Intellectual Property Right Basics


Protecting your intellectual property can be a minefield, trying to understand the difference between copyright or a trademark, let alone the cover they provide can be a challenge. We are going to try and make it simple for you.


Before we start, a disclaimer that we are not qualified in law, we advise you seek professional legal advice if needed, we are also based in the UK so laws outside of the country may vary.


What is Intellectual Property?

Intellectual property refers to any creation of the mind. This could be designs, logos, symbols, inventions, processes, names, music, images and so on. How you protect your intellectual property can vary but can be very important. We are going to take a look at the basics of copyright, trademark and patents.


Copyright

Copyright refers to the rights people have over their literary and artistic work. It is defined by the Oxford English Dictionary as 'the exclusive and assignable legal right, given to the originator for a fixed number of years'. This means that you as long as a degree of independent effort was required during the creation, you can be considered eligible to own the copyright.

Symbol: ©️


What can I copyright?

You can own the copyright for:

  • Paintings,

  • Photographs,

  • Musical scores,

  • Research papers,

  • Comics,

  • Manuscripts,

  • Novels,

  • Playscripts,

  • Sketches / drawings

You cannot own the copyright for:

  • Ideas,

  • Discoveries,

  • Historical facts,

  • Methods,

  • Ways of doing things.

How long does copyright last?

In original literary, dramatic, artistic, or musical work, copyright usually lasts 70 years after the creators' death.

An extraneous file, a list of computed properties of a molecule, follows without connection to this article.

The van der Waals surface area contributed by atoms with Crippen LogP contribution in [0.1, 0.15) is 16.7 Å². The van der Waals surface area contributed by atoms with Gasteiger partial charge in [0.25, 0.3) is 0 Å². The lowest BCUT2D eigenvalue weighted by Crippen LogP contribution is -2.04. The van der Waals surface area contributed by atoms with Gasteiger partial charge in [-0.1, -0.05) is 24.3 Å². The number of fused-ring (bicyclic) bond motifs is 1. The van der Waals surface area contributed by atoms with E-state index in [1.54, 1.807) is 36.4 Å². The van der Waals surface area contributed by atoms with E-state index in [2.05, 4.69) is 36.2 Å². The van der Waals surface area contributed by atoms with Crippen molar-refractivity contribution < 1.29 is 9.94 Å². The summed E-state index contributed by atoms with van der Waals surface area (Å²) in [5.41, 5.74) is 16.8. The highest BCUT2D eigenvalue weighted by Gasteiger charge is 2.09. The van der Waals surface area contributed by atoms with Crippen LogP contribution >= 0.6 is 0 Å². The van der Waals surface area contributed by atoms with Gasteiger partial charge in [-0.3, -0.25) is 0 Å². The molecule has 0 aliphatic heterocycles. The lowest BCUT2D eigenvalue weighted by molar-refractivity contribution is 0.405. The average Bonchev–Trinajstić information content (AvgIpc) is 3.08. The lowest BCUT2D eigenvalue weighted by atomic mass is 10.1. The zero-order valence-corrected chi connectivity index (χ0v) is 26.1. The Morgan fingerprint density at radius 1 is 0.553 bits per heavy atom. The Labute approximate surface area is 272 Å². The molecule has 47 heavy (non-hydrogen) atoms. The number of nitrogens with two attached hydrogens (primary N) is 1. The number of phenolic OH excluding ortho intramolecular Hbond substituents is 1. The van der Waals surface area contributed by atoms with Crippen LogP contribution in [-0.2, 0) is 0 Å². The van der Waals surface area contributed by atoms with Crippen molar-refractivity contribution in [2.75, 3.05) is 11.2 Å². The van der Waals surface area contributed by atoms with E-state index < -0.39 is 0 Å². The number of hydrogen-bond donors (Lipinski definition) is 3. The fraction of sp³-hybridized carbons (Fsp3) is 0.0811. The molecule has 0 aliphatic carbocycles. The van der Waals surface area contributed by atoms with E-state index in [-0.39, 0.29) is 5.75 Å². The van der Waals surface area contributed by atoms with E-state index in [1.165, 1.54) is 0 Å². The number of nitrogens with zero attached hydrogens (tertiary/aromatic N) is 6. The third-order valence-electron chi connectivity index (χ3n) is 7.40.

In typographical arrangements of published editions, it lasts 25 years from the end of the calendar year the edition was first published.


Who owns the copyright?

Copyright belongs to the creator unless it has been assigned to an employer or commissioner. when working with design agencies, always make sure you agree in writing who owns the copyright to avoid disappointment later. If you do not have it in writing that you own it, the rights default to them (the designer).


How much does copyrighting cost?

Nothing, copyright is free. You do, however, have to be able to prove you own the rights to the design with timelines, contracts and other evidence should someone infringe on your copyright.

 

Trademark

Trademarks are a sign (meaning a word, symbol, design or phrase) that distinguishes and identifies a specific source of goods from one party to another. Essentially, an identifiable representation of one company to another.

Trademarks are classified by sectors. Each class has multiple sub-classes and during the application, you can select all relevant classes to your company and its services. Once granted, you are then only protected for the services you have listed. You can apply for additional classes/ services at a later date.

Symbol: ®️ is a government registered trademark, ™️ is an unregistered trademark.


What can I trademark?
  • Words